• Jeff Seaman (survey design and implementation)
  • Russ Poulin (US liaison)

The process

Our first task was to ensure that we had support, or at least not opposition, from the institutions, about 80 universities and over 200 publicly funded colleges. Fortunately in Canada there are almost no private universities and there is a clear distinction between provincially funded and supported colleges and private career and language schools. Our survey is focused then solely on the public system of post-secondary education, consisting of just over 2 million students.

One challenge is that there is no overall federal responsibility for the delivery of post-secondary education in Canada. This means that there are 10 provinces with 10 slightly different systems of post-secondary education. In addition there are anglophone, francophone and bilingual institutions.

Nevertheless there are two key national organisations, Universities Canada (UC), and Colleges and Institutes Canada (CICAN), that between them cover most of the institutions, so one of our first tasks was to brief them and gain their support in communicating with the institutions. Also there are several francophone organisations that represent the interests of francophone universities and colleges, and the unique system in Québec of CEGEPs, publicly funded pre-university colleges that offer a pre-university qualification that is necessary for admission to Québec’s universities (except for mature students). Secondary school and undergraduate degrees are both one year shorter in Quebec as a result.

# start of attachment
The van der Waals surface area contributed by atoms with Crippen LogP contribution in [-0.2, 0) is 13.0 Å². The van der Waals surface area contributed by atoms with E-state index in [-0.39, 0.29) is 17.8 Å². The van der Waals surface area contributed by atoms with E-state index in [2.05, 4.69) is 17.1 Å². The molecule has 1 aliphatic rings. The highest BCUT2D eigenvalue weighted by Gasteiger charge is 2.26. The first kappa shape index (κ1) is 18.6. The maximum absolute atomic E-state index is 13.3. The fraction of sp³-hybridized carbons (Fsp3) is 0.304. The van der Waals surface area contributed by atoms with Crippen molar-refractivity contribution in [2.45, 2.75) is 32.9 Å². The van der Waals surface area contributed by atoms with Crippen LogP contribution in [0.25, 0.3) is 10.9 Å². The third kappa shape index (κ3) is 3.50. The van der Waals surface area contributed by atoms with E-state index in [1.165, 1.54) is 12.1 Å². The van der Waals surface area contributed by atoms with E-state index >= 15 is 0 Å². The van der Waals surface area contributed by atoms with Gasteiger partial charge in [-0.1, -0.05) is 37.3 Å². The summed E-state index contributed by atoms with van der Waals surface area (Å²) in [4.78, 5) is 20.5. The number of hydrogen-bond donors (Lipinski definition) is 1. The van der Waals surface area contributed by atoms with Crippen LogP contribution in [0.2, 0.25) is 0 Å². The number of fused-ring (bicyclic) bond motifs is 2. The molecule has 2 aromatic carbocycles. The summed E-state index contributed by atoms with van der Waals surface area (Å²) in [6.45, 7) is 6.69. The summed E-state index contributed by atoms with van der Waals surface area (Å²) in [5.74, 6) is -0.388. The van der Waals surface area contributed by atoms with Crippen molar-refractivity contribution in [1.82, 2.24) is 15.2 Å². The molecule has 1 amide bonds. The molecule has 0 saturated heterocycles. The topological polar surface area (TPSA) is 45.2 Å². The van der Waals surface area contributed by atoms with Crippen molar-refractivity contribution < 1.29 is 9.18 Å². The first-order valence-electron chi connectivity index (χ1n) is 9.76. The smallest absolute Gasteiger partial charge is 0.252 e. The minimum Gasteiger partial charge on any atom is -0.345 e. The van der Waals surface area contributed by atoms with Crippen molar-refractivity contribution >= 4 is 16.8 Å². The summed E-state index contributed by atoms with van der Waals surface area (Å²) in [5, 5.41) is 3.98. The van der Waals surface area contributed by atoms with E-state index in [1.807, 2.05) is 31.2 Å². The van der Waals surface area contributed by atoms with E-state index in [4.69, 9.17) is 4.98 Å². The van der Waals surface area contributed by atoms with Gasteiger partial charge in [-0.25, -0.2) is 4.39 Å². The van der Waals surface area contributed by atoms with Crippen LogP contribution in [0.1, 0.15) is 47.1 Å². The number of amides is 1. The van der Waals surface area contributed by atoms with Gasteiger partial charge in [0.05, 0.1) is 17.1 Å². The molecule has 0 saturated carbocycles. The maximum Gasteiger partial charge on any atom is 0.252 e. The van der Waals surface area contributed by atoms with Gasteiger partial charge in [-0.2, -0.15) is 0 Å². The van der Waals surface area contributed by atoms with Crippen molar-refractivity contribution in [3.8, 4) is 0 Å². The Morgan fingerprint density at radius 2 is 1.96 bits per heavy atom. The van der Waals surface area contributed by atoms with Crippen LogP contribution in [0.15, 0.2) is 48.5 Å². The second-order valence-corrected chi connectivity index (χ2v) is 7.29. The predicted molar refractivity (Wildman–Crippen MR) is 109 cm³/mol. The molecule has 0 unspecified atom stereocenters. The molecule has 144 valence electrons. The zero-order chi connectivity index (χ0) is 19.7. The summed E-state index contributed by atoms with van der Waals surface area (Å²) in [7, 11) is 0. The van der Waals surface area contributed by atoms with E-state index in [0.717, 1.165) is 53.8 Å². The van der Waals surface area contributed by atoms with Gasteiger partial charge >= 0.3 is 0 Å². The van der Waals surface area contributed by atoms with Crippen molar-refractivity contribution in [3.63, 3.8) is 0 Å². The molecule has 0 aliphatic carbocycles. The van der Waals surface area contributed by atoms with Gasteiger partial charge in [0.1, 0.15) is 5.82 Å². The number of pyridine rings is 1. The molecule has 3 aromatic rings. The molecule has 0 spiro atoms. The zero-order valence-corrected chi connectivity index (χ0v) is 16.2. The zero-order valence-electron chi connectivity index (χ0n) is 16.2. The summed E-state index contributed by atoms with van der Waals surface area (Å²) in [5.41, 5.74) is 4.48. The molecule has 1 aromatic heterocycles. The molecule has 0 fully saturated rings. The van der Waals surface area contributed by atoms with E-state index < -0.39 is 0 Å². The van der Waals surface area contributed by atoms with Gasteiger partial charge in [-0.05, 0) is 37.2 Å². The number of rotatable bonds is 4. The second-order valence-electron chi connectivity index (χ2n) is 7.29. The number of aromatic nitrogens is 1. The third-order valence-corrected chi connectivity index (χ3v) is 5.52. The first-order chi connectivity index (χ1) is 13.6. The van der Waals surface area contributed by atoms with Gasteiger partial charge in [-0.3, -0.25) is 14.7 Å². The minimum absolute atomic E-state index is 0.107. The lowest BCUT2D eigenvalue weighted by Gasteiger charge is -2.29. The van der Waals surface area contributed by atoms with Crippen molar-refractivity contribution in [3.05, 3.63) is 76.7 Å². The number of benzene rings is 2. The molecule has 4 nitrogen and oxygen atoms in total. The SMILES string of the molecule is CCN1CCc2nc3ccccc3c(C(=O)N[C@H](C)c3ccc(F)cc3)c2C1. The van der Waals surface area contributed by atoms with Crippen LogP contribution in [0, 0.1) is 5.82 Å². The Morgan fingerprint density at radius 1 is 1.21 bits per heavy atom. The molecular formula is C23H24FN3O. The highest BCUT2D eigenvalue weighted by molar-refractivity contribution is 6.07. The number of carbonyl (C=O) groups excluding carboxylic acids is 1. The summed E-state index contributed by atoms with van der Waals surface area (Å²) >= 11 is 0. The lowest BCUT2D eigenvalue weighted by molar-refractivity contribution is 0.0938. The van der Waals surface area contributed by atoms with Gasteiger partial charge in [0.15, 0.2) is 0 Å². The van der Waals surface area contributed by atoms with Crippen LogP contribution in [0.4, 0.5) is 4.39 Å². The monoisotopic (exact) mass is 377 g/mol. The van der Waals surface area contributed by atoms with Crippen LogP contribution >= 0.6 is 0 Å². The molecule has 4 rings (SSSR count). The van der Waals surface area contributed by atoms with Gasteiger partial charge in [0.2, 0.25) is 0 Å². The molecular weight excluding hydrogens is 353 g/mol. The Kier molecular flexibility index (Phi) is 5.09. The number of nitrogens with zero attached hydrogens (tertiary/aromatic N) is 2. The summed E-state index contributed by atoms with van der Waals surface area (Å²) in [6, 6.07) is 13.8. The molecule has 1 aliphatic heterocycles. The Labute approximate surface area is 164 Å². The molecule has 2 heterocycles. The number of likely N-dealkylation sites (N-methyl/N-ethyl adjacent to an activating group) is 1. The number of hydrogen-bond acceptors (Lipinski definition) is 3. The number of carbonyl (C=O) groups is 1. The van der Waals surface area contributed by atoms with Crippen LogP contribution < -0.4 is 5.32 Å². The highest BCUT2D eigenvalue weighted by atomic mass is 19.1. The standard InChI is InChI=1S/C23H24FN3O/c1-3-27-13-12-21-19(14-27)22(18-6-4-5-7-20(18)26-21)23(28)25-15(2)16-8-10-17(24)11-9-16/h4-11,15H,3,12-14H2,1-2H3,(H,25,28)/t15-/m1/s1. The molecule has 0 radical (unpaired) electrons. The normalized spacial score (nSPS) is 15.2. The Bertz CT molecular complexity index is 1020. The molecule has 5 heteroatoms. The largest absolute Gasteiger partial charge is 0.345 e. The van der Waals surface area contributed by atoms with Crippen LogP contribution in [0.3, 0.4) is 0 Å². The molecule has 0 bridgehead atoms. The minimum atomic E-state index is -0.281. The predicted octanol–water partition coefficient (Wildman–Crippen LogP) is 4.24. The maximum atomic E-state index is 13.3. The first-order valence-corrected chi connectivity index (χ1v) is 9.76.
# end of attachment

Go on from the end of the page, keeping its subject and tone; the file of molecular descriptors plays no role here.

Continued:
These initial contacts with the national or regional organisations enabled us to identify the population base for the survey: the list of institutions to be covered. This enabled the consultants to e-mail directly the provosts and VPs Academic of every institution for their support and participation in the study.

At the same time, the Steering Committee was engaged in a series of discussions around the design of the questionnaires. We had the advantage of the prior work of the Babson Survey Research Group in the USA, but the questionnaires had to be adapted to the unique Canadian post-secondary education system. At the same time we are anxious to ensure that we can make international comparisons. It became quickly clear that we will need several different versions of the questionnaire, as follows:

  •  anglophone universities
  • anglophone colleges
  • francophone universities
  • CEGEPS
  • francophone colleges (outside Québec).